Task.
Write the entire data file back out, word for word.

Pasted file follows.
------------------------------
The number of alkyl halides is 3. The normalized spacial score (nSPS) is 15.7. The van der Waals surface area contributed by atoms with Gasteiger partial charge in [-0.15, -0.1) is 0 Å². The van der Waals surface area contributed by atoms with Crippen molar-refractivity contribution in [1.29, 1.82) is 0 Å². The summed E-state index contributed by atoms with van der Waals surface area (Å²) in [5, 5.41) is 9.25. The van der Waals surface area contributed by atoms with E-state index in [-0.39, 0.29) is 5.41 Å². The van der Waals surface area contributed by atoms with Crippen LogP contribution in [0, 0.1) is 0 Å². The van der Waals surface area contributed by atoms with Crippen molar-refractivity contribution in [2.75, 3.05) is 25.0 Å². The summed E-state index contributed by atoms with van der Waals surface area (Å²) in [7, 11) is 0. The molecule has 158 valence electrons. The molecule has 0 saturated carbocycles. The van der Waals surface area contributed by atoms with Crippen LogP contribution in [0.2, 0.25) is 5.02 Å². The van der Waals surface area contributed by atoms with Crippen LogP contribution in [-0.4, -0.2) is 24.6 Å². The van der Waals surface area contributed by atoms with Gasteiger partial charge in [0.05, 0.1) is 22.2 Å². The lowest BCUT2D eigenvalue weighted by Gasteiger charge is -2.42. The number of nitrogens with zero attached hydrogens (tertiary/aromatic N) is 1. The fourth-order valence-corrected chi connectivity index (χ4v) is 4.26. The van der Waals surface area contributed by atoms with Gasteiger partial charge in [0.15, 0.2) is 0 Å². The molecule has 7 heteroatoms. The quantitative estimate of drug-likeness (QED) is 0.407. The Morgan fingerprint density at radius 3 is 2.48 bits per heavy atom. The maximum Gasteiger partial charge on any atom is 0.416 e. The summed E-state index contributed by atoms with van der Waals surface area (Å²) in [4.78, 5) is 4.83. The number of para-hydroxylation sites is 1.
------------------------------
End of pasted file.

The number of alkyl halides is 3. The normalized spacial score (nSPS) is 15.7. The van der Waals surface area contributed by atoms with Gasteiger partial charge in [-0.15, -0.1) is 0 Å². The van der Waals surface area contributed by atoms with Crippen molar-refractivity contribution in [1.29, 1.82) is 0 Å². The summed E-state index contributed by atoms with van der Waals surface area (Å²) in [5, 5.41) is 9.25. The van der Waals surface area contributed by atoms with E-state index in [-0.39, 0.29) is 5.41 Å². The van der Waals surface area contributed by atoms with Crippen LogP contribution in [0, 0.1) is 0 Å². The van der Waals surface area contributed by atoms with Crippen molar-refractivity contribution in [2.75, 3.05) is 25.0 Å². The summed E-state index contributed by atoms with van der Waals surface area (Å²) in [7, 11) is 0. The molecule has 158 valence electrons. The molecule has 0 saturated carbocycles. The van der Waals surface area contributed by atoms with Crippen LogP contribution in [0.2, 0.25) is 5.02 Å². The van der Waals surface area contributed by atoms with Crippen LogP contribution in [-0.4, -0.2) is 24.6 Å². The van der Waals surface area contributed by atoms with Gasteiger partial charge in [0.05, 0.1) is 22.2 Å². The lowest BCUT2D eigenvalue weighted by Gasteiger charge is -2.42. The number of nitrogens with zero attached hydrogens (tertiary/aromatic N) is 1. The fourth-order valence-corrected chi connectivity index (χ4v) is 4.26. The van der Waals surface area contributed by atoms with Gasteiger partial charge in [0.15, 0.2) is 0 Å². The molecule has 7 heteroatoms. The quantitative estimate of drug-likeness (QED) is 0.407. The Morgan fingerprint density at radius 3 is 2.48 bits per heavy atom. The maximum Gasteiger partial charge on any atom is 0.416 e. The summed E-state index contributed by atoms with van der Waals surface area (Å²) in [4.78, 5) is 4.83. The number of para-hydroxylation sites is 1.